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(103 Posts)
breeze Mon 24-Feb-14 11:09:17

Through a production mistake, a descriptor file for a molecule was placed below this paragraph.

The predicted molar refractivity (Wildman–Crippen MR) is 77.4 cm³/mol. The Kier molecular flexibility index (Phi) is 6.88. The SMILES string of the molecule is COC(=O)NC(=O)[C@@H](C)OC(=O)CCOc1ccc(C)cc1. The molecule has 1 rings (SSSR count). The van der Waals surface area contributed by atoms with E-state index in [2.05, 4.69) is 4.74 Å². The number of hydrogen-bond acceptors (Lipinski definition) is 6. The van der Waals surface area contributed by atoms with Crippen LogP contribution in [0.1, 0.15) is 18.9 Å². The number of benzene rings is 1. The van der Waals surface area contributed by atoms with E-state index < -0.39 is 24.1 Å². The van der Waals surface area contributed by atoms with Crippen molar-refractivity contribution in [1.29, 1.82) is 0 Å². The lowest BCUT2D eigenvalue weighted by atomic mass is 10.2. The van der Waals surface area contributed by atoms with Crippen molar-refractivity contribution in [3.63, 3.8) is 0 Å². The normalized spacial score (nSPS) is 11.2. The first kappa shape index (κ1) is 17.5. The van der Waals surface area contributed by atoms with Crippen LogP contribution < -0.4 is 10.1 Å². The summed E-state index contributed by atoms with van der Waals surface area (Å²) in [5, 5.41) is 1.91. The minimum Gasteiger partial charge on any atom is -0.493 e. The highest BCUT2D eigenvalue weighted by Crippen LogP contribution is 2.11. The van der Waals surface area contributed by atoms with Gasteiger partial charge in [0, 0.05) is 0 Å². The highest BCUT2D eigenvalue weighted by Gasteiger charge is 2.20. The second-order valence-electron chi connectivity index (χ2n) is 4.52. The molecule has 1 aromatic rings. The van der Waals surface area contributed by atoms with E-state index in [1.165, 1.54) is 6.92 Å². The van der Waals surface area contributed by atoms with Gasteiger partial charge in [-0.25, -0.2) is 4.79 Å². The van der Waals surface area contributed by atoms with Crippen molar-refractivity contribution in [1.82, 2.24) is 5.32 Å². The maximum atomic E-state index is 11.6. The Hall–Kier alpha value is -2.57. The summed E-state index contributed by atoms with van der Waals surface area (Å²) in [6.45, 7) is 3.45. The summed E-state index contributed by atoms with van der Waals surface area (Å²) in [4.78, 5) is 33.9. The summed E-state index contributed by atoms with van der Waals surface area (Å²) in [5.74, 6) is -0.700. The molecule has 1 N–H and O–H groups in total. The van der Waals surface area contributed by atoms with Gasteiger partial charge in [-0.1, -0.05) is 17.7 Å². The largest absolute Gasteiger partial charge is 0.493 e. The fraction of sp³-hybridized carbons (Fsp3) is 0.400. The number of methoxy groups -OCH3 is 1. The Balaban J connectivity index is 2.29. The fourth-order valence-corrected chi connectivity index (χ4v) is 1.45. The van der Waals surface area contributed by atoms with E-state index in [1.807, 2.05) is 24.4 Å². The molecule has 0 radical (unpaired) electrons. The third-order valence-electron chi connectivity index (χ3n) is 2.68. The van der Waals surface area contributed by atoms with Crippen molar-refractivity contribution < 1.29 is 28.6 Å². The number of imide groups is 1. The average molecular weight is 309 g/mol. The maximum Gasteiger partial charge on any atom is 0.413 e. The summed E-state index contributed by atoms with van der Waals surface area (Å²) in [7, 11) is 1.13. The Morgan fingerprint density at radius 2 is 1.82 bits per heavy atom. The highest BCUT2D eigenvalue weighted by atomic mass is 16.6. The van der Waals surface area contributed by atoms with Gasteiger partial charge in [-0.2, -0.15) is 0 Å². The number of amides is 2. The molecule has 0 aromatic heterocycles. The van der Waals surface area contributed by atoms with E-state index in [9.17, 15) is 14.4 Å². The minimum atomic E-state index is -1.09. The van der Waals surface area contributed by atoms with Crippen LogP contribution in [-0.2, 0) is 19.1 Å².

Hi, been shedding a few tears this morning. Have grandchildren every weekend after my son's relationship broke down. They weren't married, so he is constantly threatened that he can't see the kids unless he complies with everything she says. She had them very young, has never worked and now lives on benefits. It's breaking my heart because they turn up filthy, with matted hair every week. I do as much as I can, cooking them healthy meals and taking them to the park and giving them soaks in the bath and clean clothes. The eldest has been covered in sores for a few months now. My son has asked the mother to take them to GP but she refuses. I think they're off the health visitor scope after a few moves. My son is told to eff off if he tries to request clean clothing (he pays a good amount of maintenance and I buy a lot of clothes for them) or health checks. I love them so very very much, it's breaking my heart but I have no control over their care apart from what I can do at weekends. I know they're going to be the scruffy, dirty kids when they start school but I can't force their mother to be clean. I am at my wits end, it's so hard to switch off. Is there anything I should do about the sores? I don't know if it's an allergy, or maybe, and this is what I suspect, wearing dirty clothing and sleeping in unchanged bed linen. And if I took my grandchild to our GP, I would probably get into trouble. My son is afraid, as she keeps threatening to stop him seeing them if he makes a fuss. We are in bits. We are a clean (not obsessive) household and it's breaking my heart seeing them like this. How do you cope? How do you switch off? I'm making myself ill and I'm not long out of treatment for a serious illness. Any advice much appreciated. The mother hates me now, although we once got on well, so any suggestions from me would just make things worse.